The need to control loan sharks

As jobs vanish and incomes shrink during the recession, loan sharks can be expected to prey more avidly on poor and vulnerable communities. After all, even the main lending banks have hardly been innocent of predatory lending practices. In April, Prime Minister John Key criticized the banks for the interest rates they have been charging on credit card lending. Banks were ‘taking advantage’ of their customers, Key maintained, by raising money at 6-7 % and lending it out to their customers at 21 or 22 %, with no desire for prompt repayment. “It’s a pretty lucrative business.” Nothing of course, has been done to curtail it.

If 22% seems exorbitant under current conditions, you’d think the government – and other political parties – would be rallying behind Labour MP Charles Chauvel’s private members bill on loan sharking. After all, this is a sector where recent research has cited interest rates of 38% a year as the going rate, rising to 100% or more in repayment obligations once various fish-hooks involving set up and servicing costs and insurance have been counted in. To date though, Chauvel has found only lukewarm support for his Credit Reforms (Responsible Lending) Bill.

Who are the targets of these extortionate rates of lending? Disproportionately, loan sharks prey on Maori and Pacific Island communities. A 2006 desk study by the Consumer Affairs Ministry identified 185 fringe lending companies in New Zealand, with 71 of them based in Auckland – mainly concentrating their business on Maori and Pacific Island communities in south Auckland. The borrowers were seeking loans to finance essential household items (44 % of loans) and/or social and cultural obligations to church and to family – in the shape of spending for weddings, funerals and family support, and for remittances back to dependent relatives living back in the Islands. According to the 2006 findings, over a third of loans (36%) were taken out to consolidate payments for existing loans, as borrowers tried to escape the web of debt.

Currently, there is little regulation of these ‘fringe lenders,’ and no obligation on the lender to assess the borrower’s capacity to service the debt. Across the Tasman, Australia has tried to control loan sharks by (a) imposing maximum limits on the extent of annual interest rates and loan set-up, servicing and insurance fees they can charge and (b) by requiring the lender to make at least minimal inquiries into the financial income and outgoings faced by the borrower, to ensure that commitments do not create compounding debts that quickly become extremely burdensome to service, and highly stressful on family life.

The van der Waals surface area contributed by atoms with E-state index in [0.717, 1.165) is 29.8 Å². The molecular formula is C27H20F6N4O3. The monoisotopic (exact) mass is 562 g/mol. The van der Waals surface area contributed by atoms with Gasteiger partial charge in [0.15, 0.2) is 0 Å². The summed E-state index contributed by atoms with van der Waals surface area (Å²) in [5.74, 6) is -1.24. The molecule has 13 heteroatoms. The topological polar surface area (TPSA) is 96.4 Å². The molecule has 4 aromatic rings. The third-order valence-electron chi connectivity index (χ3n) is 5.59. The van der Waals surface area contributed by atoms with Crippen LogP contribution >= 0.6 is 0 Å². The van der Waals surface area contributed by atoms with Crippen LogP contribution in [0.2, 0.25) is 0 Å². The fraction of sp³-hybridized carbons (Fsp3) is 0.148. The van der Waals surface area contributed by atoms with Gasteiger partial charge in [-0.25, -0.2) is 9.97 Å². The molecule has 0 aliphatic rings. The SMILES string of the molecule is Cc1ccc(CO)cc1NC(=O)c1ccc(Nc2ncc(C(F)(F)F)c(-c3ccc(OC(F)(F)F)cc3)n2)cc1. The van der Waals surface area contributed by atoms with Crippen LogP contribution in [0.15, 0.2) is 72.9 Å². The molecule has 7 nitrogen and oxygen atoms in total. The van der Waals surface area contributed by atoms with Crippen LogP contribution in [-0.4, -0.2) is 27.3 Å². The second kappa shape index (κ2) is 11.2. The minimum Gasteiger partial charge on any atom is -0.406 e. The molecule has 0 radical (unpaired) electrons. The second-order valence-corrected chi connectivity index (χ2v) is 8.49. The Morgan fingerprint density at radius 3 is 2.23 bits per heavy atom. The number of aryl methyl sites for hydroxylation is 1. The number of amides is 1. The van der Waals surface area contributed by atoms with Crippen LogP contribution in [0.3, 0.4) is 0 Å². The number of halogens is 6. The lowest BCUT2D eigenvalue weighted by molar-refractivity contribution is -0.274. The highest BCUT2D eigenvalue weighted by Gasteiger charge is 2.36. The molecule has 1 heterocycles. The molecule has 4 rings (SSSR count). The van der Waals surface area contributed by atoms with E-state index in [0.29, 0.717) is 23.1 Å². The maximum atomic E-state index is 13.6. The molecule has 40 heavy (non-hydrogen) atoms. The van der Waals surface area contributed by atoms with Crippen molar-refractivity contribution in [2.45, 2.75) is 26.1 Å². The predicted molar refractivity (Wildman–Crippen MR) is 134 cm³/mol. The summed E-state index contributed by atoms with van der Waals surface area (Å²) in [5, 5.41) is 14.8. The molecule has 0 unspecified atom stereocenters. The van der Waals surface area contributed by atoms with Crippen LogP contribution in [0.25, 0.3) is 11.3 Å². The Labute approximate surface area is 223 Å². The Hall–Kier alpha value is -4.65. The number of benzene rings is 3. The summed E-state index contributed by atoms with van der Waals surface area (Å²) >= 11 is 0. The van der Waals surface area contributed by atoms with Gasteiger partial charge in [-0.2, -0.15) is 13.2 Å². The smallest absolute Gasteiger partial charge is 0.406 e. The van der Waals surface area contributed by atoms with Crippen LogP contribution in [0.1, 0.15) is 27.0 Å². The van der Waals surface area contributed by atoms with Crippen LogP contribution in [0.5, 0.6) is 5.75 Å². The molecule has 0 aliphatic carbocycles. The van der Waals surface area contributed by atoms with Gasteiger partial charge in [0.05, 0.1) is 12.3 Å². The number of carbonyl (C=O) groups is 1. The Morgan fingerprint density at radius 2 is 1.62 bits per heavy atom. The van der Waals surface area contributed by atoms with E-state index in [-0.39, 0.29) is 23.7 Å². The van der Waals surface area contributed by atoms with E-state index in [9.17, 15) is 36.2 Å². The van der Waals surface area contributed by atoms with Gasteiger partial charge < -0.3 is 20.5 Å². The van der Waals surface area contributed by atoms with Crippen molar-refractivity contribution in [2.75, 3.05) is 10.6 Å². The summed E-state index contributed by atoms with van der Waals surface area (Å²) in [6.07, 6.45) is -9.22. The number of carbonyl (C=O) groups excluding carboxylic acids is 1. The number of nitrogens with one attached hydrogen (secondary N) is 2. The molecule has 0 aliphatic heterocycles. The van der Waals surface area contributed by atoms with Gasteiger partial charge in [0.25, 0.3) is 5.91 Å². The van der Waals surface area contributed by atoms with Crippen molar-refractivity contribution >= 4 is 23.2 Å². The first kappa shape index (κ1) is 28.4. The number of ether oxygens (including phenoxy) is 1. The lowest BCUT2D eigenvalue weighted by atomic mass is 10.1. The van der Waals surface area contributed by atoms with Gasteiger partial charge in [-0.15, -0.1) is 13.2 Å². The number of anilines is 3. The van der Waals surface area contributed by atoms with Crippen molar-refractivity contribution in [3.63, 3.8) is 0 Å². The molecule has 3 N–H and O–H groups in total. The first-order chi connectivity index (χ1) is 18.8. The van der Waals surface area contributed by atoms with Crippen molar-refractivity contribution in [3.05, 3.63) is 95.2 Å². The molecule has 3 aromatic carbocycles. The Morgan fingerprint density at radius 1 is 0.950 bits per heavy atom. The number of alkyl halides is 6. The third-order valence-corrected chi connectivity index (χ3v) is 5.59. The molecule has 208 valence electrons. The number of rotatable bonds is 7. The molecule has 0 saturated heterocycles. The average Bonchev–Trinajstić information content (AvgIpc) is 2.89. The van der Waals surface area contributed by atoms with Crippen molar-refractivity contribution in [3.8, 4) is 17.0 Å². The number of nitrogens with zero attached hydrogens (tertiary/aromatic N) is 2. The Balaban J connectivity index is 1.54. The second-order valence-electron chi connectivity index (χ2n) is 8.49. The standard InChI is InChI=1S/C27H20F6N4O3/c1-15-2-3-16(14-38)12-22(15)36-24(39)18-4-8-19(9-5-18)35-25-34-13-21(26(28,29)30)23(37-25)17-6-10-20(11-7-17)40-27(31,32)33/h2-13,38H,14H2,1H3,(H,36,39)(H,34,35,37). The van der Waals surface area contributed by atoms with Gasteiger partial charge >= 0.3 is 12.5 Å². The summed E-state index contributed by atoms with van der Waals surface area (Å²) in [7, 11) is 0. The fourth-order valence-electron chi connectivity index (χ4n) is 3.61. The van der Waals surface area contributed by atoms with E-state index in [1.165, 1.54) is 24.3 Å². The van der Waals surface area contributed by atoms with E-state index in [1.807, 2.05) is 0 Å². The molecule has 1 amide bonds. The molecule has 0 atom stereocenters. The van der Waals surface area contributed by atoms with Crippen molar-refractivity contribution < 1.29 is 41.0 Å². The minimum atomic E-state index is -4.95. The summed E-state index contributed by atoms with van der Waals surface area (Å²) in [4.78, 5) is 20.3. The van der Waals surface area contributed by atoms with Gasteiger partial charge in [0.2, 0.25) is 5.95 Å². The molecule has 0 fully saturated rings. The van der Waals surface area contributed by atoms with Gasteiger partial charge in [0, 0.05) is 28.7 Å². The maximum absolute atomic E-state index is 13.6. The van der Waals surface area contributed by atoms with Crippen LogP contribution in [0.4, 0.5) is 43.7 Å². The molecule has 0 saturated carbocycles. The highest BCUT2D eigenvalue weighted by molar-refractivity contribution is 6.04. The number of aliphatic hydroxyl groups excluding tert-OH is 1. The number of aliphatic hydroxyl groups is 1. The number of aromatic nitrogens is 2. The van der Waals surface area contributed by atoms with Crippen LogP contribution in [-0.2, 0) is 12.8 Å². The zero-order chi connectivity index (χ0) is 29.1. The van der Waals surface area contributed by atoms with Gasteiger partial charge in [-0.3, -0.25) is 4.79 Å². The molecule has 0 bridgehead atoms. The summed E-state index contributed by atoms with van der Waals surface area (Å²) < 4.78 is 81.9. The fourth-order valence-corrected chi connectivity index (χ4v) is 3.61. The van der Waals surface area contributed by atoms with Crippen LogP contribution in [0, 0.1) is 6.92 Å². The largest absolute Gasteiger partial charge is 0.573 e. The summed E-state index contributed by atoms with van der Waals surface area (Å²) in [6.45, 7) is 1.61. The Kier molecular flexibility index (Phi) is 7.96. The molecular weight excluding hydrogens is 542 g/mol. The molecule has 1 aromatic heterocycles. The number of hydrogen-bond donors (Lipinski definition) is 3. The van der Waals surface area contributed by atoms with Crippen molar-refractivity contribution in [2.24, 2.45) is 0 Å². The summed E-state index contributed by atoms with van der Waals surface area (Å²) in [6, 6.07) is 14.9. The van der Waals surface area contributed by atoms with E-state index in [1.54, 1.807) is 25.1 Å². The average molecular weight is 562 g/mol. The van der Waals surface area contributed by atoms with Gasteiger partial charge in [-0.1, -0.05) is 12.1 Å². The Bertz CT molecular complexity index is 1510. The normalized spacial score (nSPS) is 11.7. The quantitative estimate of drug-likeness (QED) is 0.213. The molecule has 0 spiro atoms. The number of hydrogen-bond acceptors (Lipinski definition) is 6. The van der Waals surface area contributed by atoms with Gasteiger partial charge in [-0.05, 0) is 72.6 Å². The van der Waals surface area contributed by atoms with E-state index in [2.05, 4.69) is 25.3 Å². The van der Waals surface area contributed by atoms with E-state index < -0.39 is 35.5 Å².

In New Zealand, the governing Bill in this sector is the Credit Contracts and Consumer Finance Act. In 2007 however, a major report on fringe lending within Pacific Island communities in New Zealand found that the CCCFA was an inadequate defence. From the conclusions :

The Credit Contracts and Consumer Finance Act may work as intended for consumers borrowing from “mainstream” financial institutions. There is clear evidence, however, that the Act does not provide sufficient protection to credit consumers dependent on “fringe” lenders. While the detrimental effects of fringe lenders apply to all who use them, the impact on Pacific communities is greater because they are disproportionately represented in the low income communities in which fringe lenders operate. There can be no doubt that fringe lenders have flourished in South Auckland in the period since the CCCFA became effective, and that they deliberately and aggressively target Pacific communities. Furthermore, this research makes clear that Pacific consumers continue to be extremely vulnerable to fringe lenders’ often “unreasonable” charges and “oppressive” practices, and that the forms of redress available under the Act are neither understood nor accessed easily by Pacific consumers. There is a strong case for New Zealand credit legislation to be tightened and/or more strongly enforced in order to better control the operations of the fringe credit market-place, even if this means credit, beyond small cash loans, is harder to get.

Access to credit, as the 2007 report says, is vital for many Pacific families. Yet the toll on family and community life is severe. Cultural obligations are accentuated in some churches for instance, by the practice of reading aloud to the congregation the names and the level of donations. In sum :